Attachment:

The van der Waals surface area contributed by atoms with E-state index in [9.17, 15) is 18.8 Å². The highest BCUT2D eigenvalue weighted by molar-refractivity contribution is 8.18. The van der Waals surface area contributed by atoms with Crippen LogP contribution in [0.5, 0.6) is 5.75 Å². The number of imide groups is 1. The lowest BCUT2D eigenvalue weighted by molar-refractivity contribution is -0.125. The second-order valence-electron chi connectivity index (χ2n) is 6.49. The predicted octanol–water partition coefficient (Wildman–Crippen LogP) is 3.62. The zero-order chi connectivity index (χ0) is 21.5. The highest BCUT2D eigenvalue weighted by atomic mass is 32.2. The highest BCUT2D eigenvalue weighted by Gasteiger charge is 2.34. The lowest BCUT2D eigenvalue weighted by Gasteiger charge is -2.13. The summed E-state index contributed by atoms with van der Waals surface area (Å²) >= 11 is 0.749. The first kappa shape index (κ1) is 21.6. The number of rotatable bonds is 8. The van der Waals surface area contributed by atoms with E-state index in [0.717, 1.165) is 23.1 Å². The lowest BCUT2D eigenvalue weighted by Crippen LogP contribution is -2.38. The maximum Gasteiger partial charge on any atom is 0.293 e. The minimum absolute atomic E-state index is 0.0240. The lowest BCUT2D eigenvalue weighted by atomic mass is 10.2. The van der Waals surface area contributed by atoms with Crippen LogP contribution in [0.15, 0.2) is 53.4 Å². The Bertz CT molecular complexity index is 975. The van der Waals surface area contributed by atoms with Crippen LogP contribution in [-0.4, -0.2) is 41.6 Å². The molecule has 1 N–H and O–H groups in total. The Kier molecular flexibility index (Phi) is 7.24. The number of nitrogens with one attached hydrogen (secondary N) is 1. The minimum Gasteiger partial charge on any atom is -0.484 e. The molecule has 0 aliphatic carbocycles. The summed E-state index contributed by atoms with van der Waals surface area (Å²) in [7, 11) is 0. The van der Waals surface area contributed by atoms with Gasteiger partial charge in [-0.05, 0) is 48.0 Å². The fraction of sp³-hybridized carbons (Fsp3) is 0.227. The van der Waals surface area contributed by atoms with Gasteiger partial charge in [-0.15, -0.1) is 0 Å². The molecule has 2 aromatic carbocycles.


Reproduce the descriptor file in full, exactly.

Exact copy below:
The van der Waals surface area contributed by atoms with E-state index in [9.17, 15) is 18.8 Å². The highest BCUT2D eigenvalue weighted by molar-refractivity contribution is 8.18. The van der Waals surface area contributed by atoms with Crippen LogP contribution in [0.5, 0.6) is 5.75 Å². The number of imide groups is 1. The lowest BCUT2D eigenvalue weighted by molar-refractivity contribution is -0.125. The second-order valence-electron chi connectivity index (χ2n) is 6.49. The predicted octanol–water partition coefficient (Wildman–Crippen LogP) is 3.62. The zero-order chi connectivity index (χ0) is 21.5. The highest BCUT2D eigenvalue weighted by atomic mass is 32.2. The highest BCUT2D eigenvalue weighted by Gasteiger charge is 2.34. The lowest BCUT2D eigenvalue weighted by Gasteiger charge is -2.13. The summed E-state index contributed by atoms with van der Waals surface area (Å²) >= 11 is 0.749. The first kappa shape index (κ1) is 21.6. The number of rotatable bonds is 8. The van der Waals surface area contributed by atoms with E-state index in [0.717, 1.165) is 23.1 Å². The lowest BCUT2D eigenvalue weighted by Crippen LogP contribution is -2.38. The maximum Gasteiger partial charge on any atom is 0.293 e. The minimum absolute atomic E-state index is 0.0240. The lowest BCUT2D eigenvalue weighted by atomic mass is 10.2. The van der Waals surface area contributed by atoms with Crippen LogP contribution in [0.15, 0.2) is 53.4 Å². The Bertz CT molecular complexity index is 975. The van der Waals surface area contributed by atoms with Crippen LogP contribution in [-0.4, -0.2) is 41.6 Å². The molecule has 1 N–H and O–H groups in total. The Kier molecular flexibility index (Phi) is 7.24. The number of nitrogens with one attached hydrogen (secondary N) is 1. The minimum Gasteiger partial charge on any atom is -0.484 e. The molecule has 0 aliphatic carbocycles. The summed E-state index contributed by atoms with van der Waals surface area (Å²) in [7, 11) is 0. The van der Waals surface area contributed by atoms with Gasteiger partial charge in [-0.05, 0) is 48.0 Å². The fraction of sp³-hybridized carbons (Fsp3) is 0.227. The van der Waals surface area contributed by atoms with Gasteiger partial charge in [-0.15, -0.1) is 0 Å². The molecule has 2 aromatic carbocycles.